For even the most gifted marketers, natural intuition isn’t enough. People have been in your shoes before, and at least one of them has come up with a better solution than you can study. Luckily, many of the world’s best marketers have written about their experiences. You can (and should) use their lessons to avoid their mistakes and get a leg up on your competition.

We’ve compiled some of the best marketing books of all time for entrepreneurs, marketers and anyone else running a business or marketing a brand. Learn from some of the best marketers and best business leaders to think differently, understand the purpose of your business, decide how to sell to your customers and crush your marketing strategy in 2018 with this list.

The List: 22 Best Marketing Books You Need On Your Shelf

1. Icarus Deception by Seth Godin

The Icarus Deception

You might recall that Icarus’s fatal flaw was not heeding his father’s warning to not fly too close to the sun. Furthermore, Daedalus warned his son to not fly too low, fearing that the saltwater would also damage the wings.

In his lauded book, Seth Godin takes a hint from Greek mythology, pushing readers towards thinking radically outside the box, move forward without a map — critical skills for any marketer looking to get ahead. He emphasizes that conventional wisdom, conformity and fitting the mold are a surefire path to mediocrity.  

2. Hooked: How to Build Habit-Forming Products by Nir Eyal

Hooked

People using your product is cool, but people habitually using your product is cooler. There’s a pattern to which products and services catch attention and become essential for consumers and which, and Hooked answers how to to do just that. Nir Eyal’s book, culled from years of behavioral design research, is a must read and one of the best marketing books for entrepreneurs looking to create and market products that consumers keep coming back to.  

3. Influence: The Psychology of Persuasion by Robert Cialdini

Influence

How do you get someone to say yes?Marketing at its core is getting someone to agree to a proposition. Easier said than done…

People are being asked for their attention and money all the time, and social pressures add a wrinkle to an already complicated and saturated competition for consumer attention. In his bestseller and arguably of the best marketing books of all time, Robert Cialdini breaks down how with thoughtful persuasion, people can be influenced to say yes more often.

4. How Brands Become Icons by Douglas B. Holt

Brands Become Icons

Any business is good business, right? Not exactly…

In his bestseller and candidate for one of the best marketing books of all time, former Harvard Business School professor Douglas B. Holt lays down what marketers need to understand if they want to communicate an authentic brand that truly resonates with customers over time, not just once because of a low price or hype. Taking the tips from iconic brands including ESPN, Mountain Dew, Volkswagen, Budweiser, and Harley-Davidson, Holt breaks down his tips to cultivate a marketing strategy that goes beyond gimmicks and establishes a meaningful brand connection with potential customers.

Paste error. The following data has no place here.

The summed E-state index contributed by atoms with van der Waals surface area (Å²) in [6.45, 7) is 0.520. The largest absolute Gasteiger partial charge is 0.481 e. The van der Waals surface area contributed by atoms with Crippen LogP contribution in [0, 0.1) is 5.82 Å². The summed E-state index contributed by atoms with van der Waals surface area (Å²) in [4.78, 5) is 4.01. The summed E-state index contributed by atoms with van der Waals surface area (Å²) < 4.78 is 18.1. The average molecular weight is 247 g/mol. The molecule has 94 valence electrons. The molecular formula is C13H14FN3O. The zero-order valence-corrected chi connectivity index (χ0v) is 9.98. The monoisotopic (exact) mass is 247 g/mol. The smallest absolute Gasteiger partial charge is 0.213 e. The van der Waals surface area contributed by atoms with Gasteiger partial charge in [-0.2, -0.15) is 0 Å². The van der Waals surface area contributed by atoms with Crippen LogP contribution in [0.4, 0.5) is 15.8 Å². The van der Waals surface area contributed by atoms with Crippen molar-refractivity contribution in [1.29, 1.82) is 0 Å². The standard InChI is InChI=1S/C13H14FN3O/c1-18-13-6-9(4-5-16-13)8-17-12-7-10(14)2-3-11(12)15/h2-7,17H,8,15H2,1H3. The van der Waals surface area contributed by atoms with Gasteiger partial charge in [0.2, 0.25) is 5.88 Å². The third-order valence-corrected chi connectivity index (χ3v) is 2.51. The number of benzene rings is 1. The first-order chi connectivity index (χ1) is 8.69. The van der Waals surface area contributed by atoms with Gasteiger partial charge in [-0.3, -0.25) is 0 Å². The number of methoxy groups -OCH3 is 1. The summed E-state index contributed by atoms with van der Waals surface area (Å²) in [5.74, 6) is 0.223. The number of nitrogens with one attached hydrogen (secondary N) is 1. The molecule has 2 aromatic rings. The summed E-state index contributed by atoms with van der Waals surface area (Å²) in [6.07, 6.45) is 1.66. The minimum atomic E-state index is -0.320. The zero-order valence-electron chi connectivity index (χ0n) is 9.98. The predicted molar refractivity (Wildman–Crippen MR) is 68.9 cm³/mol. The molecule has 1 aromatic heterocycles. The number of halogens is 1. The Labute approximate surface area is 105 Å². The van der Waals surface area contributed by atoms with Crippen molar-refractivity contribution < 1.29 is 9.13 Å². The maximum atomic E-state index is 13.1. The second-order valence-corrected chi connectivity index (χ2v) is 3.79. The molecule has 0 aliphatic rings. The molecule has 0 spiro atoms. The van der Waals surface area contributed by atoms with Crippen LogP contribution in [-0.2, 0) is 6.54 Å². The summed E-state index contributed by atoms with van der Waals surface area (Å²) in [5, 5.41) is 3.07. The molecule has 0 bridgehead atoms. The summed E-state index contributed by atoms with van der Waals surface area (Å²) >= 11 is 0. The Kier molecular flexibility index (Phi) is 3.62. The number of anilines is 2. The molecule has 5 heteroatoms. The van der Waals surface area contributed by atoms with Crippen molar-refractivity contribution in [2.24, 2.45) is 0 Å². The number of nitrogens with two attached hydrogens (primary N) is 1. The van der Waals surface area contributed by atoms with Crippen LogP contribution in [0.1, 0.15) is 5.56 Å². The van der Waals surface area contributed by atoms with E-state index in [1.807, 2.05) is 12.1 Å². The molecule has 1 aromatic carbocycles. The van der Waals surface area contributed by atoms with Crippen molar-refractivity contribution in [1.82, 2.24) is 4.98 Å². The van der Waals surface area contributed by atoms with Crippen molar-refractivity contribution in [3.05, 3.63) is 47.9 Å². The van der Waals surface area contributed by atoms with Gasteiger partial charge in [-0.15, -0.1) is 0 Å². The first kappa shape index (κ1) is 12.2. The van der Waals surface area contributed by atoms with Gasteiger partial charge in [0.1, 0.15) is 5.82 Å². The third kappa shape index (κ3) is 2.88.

5. The Undoing Project by Michael Lewis

The Undoing Project

Michael Lewis’s acclaimed book turns academically dense psychology about judgments and decision-making into a gripping page-turner. Understanding the human psyche is critical for edging out marketing competition and The Undoing Project will help marketers do that in a book whose intellectual rigor matches its entertainment value.

6. Blink: The Power of Thinking Without Thinking by Malcolm Gladwell

Blink

Gladwell’s hit Blink isn’t explicitly about marketing, but that doesn’t stop it from being one of the top marketing books. His sophomore book examines the thinking we do when we’re not thinking. We make split-second decisions all the time about what we want, and it’s important that marketers understand those snap judgments. If you’ve read Gladwell’s classic before, then it’s worth your time to snag it again on Audible and absorb the content during your daily commute, a perfect audio companion for his podcast listeners.

7. Misbehaving: The Making of Behavioral Economics by Richard Thaler

Misbehaving

The best marketers do a good job of understanding how consumers think. The top marketing books do this too, and Misbehaving is one of them. Legendary behavioral economist Richard Thaler walks readers through how consumers behave irrationally. We don’t make the best decisions for ourselves and are consistent in making errors. It’s useful for marketers to understand those patterns.

8. Red Team by Micah Zenko

Red Team

Think you always have good ideas? In Red Team, Micah Zenko shows you why you shouldn’t. He makes it clear that even your best ideas need to be interrogated internally before they hit the market. Pharmaceutical companies, the CIA, and a bevy of other organizations follow this process to take their work to the next level. Even if you and your whole team are on board with your new marketing strategy, sometimes fostering healthy criticism is the difference between a good plan and great plan.

9. Originals: How Non-Conformists Move the World by Robert Grant

Originals

Everyone thinks the same all the time. Ideas are stunningly iterative. Startups are presented as the “Uber of x”, businesses imitate businesses. And this is kind of for good reason. Being different can be risky. The gains can be big and the loses heavy. In one of the best marketing books for entrepreneurs, Robert Grant shows marketers how they can think different without risking it all.

10. Contagious, Why Things Catch On by Jonah Berger

Contagious

With Contagious, Jonah Berger, a professor at the Wharton School, created one of the top marketing books. Berger explores how and why some information goes viral while other info does not. His work has become a seminal marketing book and a must-read for any marketing professional trying to figure out how to get ahead of the curve.

11. Win: The Key Principles to Take Your Business from Ordinary to Extraordinary by Frank Luntz

Win